Will Cometa Burn Up in the Hotspot Market?

By Ed Sutherland

December 16, 2002

Analysts say the late to the party company formed by IBM, AT&T and Intel may not make it, simply because users may not want to pay... but maybe money isn't everything.

If Cometa Networks is to succeed in its quest to build the first nationwide network of Wi-Fi hotspots, they need to listen to what Amy Cravens is saying about the future of wireless Internet access.

Cravens, an analyst for the Scottsdale, AZ-based In-Stat/MDR technology research firm, is just one of those questioning last week's announcement by tech heavyweights IBM, AT&T and Intel, along with some investors. The trio has formed Cometa and foresees 20,000 hotspots in the U.S. by 2004. The company wants to place a Wi-Fi hotspot within five minutes reach of every wireless user in the nation.

Is it possible?

"It's possible," says Cravens, who is the author of a new report on the outlook for commercial 802.11-based hotspots. While the analyst believes Cometa will be a driving force behind hotspot growth, Cravens says the company's projected 20,000 hotspots is more than triple the 6,000 locations In-Stat believes will spring up in the U.S. by 2003.

Falling Short

Other hotspot providers have fallen short in their estimates, says Cravens. Boingo, which had predicted it would have between 2,000 and 5,000 locations by the end of the year, had less than 1,000 sites by the end of November.

For the number of hotspots in the U.S. to grow next year, Wi-Fi operators must change their way of doing business, says Cravens. The first step is getting more users.

While Cometa CEO Larry Brilliant expects Intel's WLAN-enabled Banias chip for laptop computers to swell the currently 3 million 802.11-enabled devices to 100 million devices, for now the user rate of individual hotspots is in the single digits. Cravens says the average hotspot attracts seven users. John Chang, an analyst with Allied Business Intelligence, says T-Mobile, which will have 2,000 locations open by the end of the year, averages about one user a day.

Turn Away from the Past

Chang says there is no way Cometa could turn a profit if they do what others in the hotspot market have tried in the past.

Although Cometa is positioning itself as a hotspot 'plumber,' distancing itself from the more volatile aspects of the market, the company still must depend on the 'build it and they will come' hope of future growth in that sector.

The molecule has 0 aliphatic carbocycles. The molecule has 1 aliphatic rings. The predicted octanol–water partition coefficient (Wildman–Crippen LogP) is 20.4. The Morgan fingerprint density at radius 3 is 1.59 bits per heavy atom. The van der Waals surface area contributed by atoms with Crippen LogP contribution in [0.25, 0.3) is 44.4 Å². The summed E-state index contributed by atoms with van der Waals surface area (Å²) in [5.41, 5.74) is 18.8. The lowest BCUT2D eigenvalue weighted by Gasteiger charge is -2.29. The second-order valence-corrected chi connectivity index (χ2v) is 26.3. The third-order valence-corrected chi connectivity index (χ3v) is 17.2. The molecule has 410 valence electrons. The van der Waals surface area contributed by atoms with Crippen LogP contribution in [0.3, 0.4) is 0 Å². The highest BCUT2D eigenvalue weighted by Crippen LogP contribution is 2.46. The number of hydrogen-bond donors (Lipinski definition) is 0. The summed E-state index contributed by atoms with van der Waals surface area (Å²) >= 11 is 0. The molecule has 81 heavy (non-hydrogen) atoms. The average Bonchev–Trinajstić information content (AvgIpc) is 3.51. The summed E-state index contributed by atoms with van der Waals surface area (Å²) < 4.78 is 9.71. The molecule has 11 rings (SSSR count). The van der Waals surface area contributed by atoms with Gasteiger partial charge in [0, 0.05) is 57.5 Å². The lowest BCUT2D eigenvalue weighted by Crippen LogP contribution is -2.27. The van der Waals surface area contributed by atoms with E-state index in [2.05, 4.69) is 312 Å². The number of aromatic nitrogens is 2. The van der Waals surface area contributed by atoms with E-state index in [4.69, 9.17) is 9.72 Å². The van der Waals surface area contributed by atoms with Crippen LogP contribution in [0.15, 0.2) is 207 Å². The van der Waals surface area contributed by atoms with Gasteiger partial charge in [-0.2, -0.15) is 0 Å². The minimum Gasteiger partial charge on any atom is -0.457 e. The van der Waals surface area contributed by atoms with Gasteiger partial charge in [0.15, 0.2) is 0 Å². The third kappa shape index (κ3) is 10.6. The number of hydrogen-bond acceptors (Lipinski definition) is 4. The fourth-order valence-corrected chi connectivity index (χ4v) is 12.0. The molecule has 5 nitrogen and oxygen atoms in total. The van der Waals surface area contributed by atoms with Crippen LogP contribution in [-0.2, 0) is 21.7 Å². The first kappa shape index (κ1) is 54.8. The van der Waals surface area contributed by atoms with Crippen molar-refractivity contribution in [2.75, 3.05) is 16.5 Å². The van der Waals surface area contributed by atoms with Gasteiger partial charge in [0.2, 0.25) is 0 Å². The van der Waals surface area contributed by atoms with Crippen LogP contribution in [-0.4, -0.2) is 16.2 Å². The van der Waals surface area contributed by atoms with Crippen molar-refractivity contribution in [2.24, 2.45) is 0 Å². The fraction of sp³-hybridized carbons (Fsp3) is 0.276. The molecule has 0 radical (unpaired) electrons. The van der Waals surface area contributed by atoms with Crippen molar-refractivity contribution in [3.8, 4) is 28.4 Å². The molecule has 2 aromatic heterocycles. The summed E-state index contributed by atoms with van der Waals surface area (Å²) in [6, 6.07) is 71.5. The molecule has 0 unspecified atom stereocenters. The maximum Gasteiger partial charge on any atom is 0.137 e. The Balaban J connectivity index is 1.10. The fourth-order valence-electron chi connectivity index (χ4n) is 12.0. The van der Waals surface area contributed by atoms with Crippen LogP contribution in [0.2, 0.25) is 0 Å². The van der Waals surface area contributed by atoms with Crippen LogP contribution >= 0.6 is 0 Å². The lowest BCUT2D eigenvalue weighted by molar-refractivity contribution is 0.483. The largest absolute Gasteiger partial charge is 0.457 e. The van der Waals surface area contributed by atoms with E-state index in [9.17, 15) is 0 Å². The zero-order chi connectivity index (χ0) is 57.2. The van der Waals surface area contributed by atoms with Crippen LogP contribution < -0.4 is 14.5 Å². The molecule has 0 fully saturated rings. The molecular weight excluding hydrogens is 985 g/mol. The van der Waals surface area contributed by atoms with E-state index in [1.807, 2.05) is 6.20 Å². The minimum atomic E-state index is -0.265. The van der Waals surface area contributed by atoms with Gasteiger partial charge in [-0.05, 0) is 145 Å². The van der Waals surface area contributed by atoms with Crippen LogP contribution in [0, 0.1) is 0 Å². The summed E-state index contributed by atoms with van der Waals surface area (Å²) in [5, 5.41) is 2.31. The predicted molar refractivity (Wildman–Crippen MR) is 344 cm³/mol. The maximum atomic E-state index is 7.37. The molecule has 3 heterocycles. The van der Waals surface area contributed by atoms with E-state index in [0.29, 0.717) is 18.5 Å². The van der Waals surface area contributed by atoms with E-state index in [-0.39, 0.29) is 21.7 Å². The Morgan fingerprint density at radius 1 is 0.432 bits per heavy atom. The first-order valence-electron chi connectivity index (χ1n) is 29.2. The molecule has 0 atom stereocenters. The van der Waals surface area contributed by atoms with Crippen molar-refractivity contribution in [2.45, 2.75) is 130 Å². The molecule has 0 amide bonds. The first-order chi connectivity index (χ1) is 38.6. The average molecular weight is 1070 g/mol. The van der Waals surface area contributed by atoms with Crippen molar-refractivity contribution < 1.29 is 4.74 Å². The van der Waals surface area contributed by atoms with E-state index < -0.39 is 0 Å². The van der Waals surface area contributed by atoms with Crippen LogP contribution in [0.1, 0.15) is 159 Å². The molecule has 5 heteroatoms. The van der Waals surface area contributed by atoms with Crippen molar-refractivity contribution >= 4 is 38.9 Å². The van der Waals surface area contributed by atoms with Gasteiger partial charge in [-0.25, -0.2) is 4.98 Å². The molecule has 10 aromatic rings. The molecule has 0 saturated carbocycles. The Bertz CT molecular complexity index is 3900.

"All services offering public access to data services in the U.S. for mobile users are doomed to failure," says Allen Nogee, an analyst with In-Stat/MDR.

Nogee says the biggest reason for his gloomy outlook on public wireless networks is money.

"Users aren't willing to pay the fees that are being charged for mobile wireless data access," he says.

Realigning Perceptions

Cravens agrees with Nogee's assessment. While business users, expected to be the bulk of any hotspot's users, are willing to pay between $30 and $40 for monthly unlimited access, the analyst says national providers, like Boingo are charging $75 to $79.

"Price points must realign with user value perception," writes Cravens.

Cometa says it intends to promote hotspots everywhere -- from restaurants, hotels, and convention centers. The company seems split whether to provide access at airports.

Cravens is concerned about Cometa locating in restaurants. In her report, the analyst sees future hotspots focusing on airports, hotels and convention centers.

To get into those venues, Cometa will need to partner with already in place networks such as T-Mobile and Wayport, says Cravens. So far, only AT&T has said it will use the Cometa network.

Nogee says making lots of money may not be the main goal for Cometa Networks, but they instead just favor getting more people to embrace wireless local area networks.

"IBM is a major provider of network equipment and hotspots, already," Nogee points out. "Intel soon will be selling a WLAN chipset for laptops and AT&T doesn't want to be left out, especially since T-Mobile, Verizon and Sprint are each starting WLAN networks of their own," Nogee says.



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